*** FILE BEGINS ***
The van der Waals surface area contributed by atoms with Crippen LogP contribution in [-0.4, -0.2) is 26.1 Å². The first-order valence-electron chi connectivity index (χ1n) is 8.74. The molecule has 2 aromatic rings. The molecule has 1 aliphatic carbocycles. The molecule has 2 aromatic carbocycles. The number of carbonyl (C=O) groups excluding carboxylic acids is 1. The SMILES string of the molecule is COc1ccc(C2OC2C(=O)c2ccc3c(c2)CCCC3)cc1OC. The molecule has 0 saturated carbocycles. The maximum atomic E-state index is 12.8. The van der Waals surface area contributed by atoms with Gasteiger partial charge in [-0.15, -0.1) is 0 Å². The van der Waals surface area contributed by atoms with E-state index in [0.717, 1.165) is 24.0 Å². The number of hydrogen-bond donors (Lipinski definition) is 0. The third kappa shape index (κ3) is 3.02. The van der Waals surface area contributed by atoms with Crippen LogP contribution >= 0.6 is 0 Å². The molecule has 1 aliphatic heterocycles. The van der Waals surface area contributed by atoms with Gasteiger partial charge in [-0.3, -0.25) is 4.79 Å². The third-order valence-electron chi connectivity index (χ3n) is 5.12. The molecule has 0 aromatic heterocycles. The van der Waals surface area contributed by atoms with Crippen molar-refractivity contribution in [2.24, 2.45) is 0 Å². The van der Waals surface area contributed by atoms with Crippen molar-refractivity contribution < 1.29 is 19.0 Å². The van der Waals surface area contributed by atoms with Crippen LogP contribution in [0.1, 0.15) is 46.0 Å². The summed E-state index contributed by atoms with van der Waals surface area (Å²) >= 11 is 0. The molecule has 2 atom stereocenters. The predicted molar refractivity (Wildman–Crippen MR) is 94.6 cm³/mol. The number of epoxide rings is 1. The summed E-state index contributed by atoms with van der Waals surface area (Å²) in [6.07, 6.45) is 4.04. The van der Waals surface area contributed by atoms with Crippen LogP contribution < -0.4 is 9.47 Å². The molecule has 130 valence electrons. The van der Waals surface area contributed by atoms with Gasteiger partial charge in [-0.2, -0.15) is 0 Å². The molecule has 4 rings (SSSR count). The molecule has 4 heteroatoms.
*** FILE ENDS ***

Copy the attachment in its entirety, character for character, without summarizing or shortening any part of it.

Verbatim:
The van der Waals surface area contributed by atoms with Crippen LogP contribution in [-0.4, -0.2) is 26.1 Å². The first-order valence-electron chi connectivity index (χ1n) is 8.74. The molecule has 2 aromatic rings. The molecule has 1 aliphatic carbocycles. The molecule has 2 aromatic carbocycles. The number of carbonyl (C=O) groups excluding carboxylic acids is 1. The SMILES string of the molecule is COc1ccc(C2OC2C(=O)c2ccc3c(c2)CCCC3)cc1OC. The molecule has 0 saturated carbocycles. The maximum atomic E-state index is 12.8. The van der Waals surface area contributed by atoms with Gasteiger partial charge in [-0.15, -0.1) is 0 Å². The van der Waals surface area contributed by atoms with E-state index in [0.717, 1.165) is 24.0 Å². The number of hydrogen-bond donors (Lipinski definition) is 0. The third kappa shape index (κ3) is 3.02. The van der Waals surface area contributed by atoms with Crippen LogP contribution >= 0.6 is 0 Å². The molecule has 1 aliphatic heterocycles. The van der Waals surface area contributed by atoms with Gasteiger partial charge in [-0.3, -0.25) is 4.79 Å². The third-order valence-electron chi connectivity index (χ3n) is 5.12. The molecule has 0 aromatic heterocycles. The van der Waals surface area contributed by atoms with Crippen molar-refractivity contribution in [2.24, 2.45) is 0 Å². The van der Waals surface area contributed by atoms with Crippen molar-refractivity contribution < 1.29 is 19.0 Å². The van der Waals surface area contributed by atoms with Crippen LogP contribution in [0.1, 0.15) is 46.0 Å². The summed E-state index contributed by atoms with van der Waals surface area (Å²) >= 11 is 0. The molecule has 2 atom stereocenters. The predicted molar refractivity (Wildman–Crippen MR) is 94.6 cm³/mol. The number of epoxide rings is 1. The summed E-state index contributed by atoms with van der Waals surface area (Å²) in [6.07, 6.45) is 4.04. The van der Waals surface area contributed by atoms with Crippen LogP contribution < -0.4 is 9.47 Å². The molecule has 130 valence electrons. The van der Waals surface area contributed by atoms with Gasteiger partial charge in [-0.2, -0.15) is 0 Å². The molecule has 4 rings (SSSR count). The molecule has 4 heteroatoms.